Barn. I never observed woman before; or this is, sure, the most beautiful of her sex. [Aside.} You seem disordered, madam—May I know the cause?
Mill. Do not ask me—I can never speak it. whatever is the cause. I wish for things impossible. I would be a servant, bound to the same master, to live in one house with you.
Barn. How strange, and yet now kind, her words and actions are ! And the effect they have on me is as strange. I feel desires I never knew before. I must be gone, while I have power to go. [Aside.] Madam, I humbly take my leave.
Mill. You will not, sure, leave me so soon!
Barn. Indeed I must.
Mill. You cannot be so cruel! I have prepared a poor supper, at which I promised myself your company.
Barn. I am sorry I must refuse the honour you designed me; but my duty to my master calls me hence. I never yet neglected his service. He is so gentle, and so good a master, that, should I wrong him, though he might forgive me, I should never forgive myself.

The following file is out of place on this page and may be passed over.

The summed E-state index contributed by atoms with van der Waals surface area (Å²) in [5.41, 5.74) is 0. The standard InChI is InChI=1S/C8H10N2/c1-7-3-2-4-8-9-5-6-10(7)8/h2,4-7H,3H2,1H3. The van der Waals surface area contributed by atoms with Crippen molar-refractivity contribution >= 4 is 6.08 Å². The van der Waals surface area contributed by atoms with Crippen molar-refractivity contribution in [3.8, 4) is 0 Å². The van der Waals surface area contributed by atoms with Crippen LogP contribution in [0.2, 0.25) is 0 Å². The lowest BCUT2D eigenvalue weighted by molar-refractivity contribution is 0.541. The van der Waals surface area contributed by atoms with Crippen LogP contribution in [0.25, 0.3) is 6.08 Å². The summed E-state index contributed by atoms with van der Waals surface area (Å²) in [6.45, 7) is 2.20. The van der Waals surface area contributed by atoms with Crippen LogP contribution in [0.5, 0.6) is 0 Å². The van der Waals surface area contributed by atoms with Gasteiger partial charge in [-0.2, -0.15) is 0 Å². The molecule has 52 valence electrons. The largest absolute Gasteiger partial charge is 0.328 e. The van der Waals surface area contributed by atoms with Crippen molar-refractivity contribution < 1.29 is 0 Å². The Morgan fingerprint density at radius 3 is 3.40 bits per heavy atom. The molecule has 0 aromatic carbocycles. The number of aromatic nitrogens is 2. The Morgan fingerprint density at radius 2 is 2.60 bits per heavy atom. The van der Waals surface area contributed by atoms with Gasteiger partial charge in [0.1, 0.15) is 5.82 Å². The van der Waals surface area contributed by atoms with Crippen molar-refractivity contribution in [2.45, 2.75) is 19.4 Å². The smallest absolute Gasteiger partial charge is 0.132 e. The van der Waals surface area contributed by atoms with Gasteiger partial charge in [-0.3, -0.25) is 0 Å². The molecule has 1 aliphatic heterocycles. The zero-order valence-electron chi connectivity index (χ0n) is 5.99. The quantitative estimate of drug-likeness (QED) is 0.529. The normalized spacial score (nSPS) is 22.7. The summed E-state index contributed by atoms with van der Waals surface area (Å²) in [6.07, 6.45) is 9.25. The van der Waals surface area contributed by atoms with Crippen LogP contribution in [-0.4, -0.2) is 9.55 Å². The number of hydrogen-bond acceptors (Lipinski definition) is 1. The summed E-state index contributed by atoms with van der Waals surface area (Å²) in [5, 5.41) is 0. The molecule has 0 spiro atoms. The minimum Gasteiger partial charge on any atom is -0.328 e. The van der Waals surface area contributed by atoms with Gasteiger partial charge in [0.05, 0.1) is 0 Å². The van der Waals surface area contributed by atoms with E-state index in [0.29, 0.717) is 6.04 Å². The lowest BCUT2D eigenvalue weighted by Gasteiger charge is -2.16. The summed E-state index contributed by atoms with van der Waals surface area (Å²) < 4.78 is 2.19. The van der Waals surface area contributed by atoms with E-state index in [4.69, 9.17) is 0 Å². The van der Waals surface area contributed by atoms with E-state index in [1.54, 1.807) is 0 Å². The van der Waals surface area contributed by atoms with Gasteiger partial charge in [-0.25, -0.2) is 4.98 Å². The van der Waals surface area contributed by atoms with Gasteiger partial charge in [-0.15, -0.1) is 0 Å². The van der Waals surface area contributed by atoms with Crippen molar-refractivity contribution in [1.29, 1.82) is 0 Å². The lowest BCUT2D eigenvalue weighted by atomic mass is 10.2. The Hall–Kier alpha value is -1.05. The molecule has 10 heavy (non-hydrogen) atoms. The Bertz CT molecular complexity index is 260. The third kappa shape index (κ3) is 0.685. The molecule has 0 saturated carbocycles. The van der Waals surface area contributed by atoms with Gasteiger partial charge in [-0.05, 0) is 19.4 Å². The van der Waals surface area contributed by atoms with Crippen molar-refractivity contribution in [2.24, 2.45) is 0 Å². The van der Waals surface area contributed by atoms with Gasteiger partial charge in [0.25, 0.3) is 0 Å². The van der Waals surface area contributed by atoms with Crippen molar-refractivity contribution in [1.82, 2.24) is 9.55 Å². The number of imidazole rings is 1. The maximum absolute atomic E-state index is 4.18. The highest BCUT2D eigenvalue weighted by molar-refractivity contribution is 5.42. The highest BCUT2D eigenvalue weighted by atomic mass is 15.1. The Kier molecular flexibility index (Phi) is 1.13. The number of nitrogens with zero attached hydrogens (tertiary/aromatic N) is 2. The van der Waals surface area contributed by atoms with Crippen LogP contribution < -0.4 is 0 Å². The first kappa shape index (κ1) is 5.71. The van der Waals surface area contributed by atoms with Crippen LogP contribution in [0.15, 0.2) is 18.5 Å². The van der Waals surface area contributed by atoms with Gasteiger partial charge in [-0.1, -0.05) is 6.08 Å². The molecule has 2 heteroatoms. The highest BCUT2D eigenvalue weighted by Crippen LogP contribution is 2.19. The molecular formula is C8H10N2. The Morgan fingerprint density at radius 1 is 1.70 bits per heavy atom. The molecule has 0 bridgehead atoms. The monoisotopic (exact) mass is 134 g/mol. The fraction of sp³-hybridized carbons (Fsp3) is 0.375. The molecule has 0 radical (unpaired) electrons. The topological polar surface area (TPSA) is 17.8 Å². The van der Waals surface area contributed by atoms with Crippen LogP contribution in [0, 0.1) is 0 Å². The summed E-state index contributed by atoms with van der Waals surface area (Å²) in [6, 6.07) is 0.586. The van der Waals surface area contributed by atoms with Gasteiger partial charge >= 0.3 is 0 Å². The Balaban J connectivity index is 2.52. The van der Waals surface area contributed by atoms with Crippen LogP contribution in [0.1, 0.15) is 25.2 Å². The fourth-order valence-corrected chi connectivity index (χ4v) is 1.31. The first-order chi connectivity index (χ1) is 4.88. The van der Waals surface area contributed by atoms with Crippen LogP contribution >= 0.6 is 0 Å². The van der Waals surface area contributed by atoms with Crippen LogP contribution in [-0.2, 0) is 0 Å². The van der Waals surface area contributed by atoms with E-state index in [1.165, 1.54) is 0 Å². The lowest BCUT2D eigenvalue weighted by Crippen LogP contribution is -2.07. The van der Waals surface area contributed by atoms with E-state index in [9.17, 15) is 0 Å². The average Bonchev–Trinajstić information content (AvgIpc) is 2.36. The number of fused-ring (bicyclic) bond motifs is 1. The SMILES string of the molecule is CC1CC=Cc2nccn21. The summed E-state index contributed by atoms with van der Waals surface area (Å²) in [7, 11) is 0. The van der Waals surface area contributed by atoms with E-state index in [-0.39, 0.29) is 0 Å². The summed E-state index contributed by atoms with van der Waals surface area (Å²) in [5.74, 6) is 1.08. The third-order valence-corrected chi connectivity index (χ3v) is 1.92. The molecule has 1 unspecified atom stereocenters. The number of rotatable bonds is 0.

Mill. Am I refused," by the first man, the second favour I ever stooped to ask ? Go then, thou proud hard-hearted youth; but know, you are the only man that could be found, who would let me sue twice for greater favours.
Barn. What shall I do? How shall I go, or stay?
Mill. Yet do not, do not leave me. I with my sex's pride would meet your scorn; but when I look upon you, when I behold those eyes—Oh! spare my tongue, and let my blushes—this flood of tears too, that will force its way, declare— what woman's modesty should hide.